Also going from a “dynamic language mindset” (I had primarily used Python and JavaScript before) to strict static typing – this was not completely new to me, but it requires different approaches every now and then.

SerenityOS tribute to JetBrains

I know you both use CLion for SerenityOS development. How did you start with CLion? What was your first experience like?

Andreas:
Earlier this year, I was looking for a new C++ IDE. I was already happy with my previous IDE, but I also wondered if maybe there was an even better IDE available, and I would never know if I didn’t try others.

So I decided to try something new, and the first one I looked up was CLion. One of the screenshots on the CLion website had a “SerenityOS” project on it, which was very surprising, and I thought this must be a sign! (I later learned that JetBrains had been using our SerenityOS makefiles for testing their makefile support.)

So I decided to give CLion a try. To be honest, it was a bit awkward at first until I got used to the keyboard shortcuts. But within a few days I was moving faster, and it felt really great. I’ve been using it every single day ever since then.

Linus:
Like many other contributors, I started using CLion after seeing Andreas using it in his videos on YouTube – specifically after being offered a free license! I happily ditched my general purpose code editor that I had to configure to a point where it was usable for C++ development specifically, so I really enjoyed the “IDE, not just an editor” aspect of it. Everything worked out of the box, and the few add-ons I installed over time are not playing a part in my core development experience at all – I’d be totally fine without them.

What do you find the most beneficial in CLion for C++ developers?

Andreas:
I really like the fast and fluid navigation tools. Jumping to a specific file/class/function/etc. is super smooth. The integration of static analysis tools is also great. I love seeing tips from clang-tidy alongside compiler warnings.

Lately I’ve been using the 2021.3 EAP, and I’m a huge fan of the deduced type inlays for C++ “auto”!

Linus:
I pretty much agree with Andreas here. Both the navigation within code and static analysis integration are great! Those clang-tidy warnings especially help me to avoid some pitfalls every now and then. I also regularly look up warnings when I come across them for the first time to learn more about the relevant issue. I generally find that the warnings give good advice, so they are part of my learning process :^)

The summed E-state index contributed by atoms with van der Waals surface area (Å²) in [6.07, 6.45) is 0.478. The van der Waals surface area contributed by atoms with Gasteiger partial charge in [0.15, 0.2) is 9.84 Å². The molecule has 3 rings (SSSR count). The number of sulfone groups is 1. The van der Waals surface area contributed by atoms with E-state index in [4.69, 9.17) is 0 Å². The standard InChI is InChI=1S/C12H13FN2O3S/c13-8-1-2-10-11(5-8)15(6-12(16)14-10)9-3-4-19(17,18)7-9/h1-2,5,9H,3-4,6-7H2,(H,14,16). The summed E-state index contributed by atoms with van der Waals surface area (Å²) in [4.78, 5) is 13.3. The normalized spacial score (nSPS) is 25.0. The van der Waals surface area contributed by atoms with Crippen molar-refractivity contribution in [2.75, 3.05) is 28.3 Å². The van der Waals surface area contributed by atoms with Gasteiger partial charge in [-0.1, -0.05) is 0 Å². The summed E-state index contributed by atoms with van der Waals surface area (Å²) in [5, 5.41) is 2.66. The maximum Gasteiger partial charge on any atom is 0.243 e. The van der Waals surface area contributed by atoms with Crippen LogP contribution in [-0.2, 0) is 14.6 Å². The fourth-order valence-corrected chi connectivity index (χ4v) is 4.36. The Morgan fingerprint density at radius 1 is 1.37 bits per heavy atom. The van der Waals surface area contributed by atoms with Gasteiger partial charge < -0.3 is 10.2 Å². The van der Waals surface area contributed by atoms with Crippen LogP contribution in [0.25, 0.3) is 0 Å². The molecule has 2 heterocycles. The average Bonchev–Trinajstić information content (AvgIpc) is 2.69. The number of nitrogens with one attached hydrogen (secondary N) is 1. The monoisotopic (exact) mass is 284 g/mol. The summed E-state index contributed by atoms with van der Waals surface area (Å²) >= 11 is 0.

Additionally, I rely massively on automatic code completion, which needs to be fast, accurate, and have an understanding of the language to be helpful – and in CLion it ticks all of these boxes!

Linus, as C++ was a new language for you, was it hard to get used to a new IDE at the same time?

Linus:
Not at all! As mentioned, I had used a different editor (not IDE!) for almost a year after first starting to learn C++ before switching to CLion, so when I did I was already comfortable with the new language.
Additionally I had used both PyCharm and Android Studio for several years in the past, so there was an instant familiarity.

Can you please share some tips for other CLion users to get the most out of the IDE and your favorite action/shortcut?

Linus:
One of my favorite shortcuts is Double Shift, i.e. the Search Everywhere functionality, which makes it incredibly easy to switch to files anywhere in the project or execute actions that would otherwise be hidden somewhere in menus. I cannot remember shortcuts for everything, so being able to search for them by name is helpful.

I also enjoy the Git integration, which is really well done. I’m nowhere near using the full range of available functionality, but everyone will at the very least need to commit, amend, and fix conflicts during development, all of which can be done without ever leaving the IDE.

SerenityOS is an open source project that falls under JetBrains’s OS support program, so now most active contributors to the project can claim a free license from us. Would you recommend that other contributors take this opportunity?

Andreas:
Definitely! I’ve been recommending it to people since I started using it myself.

Thank you both for the interview! And I hope you enjoy working on SerenityOS in CLion!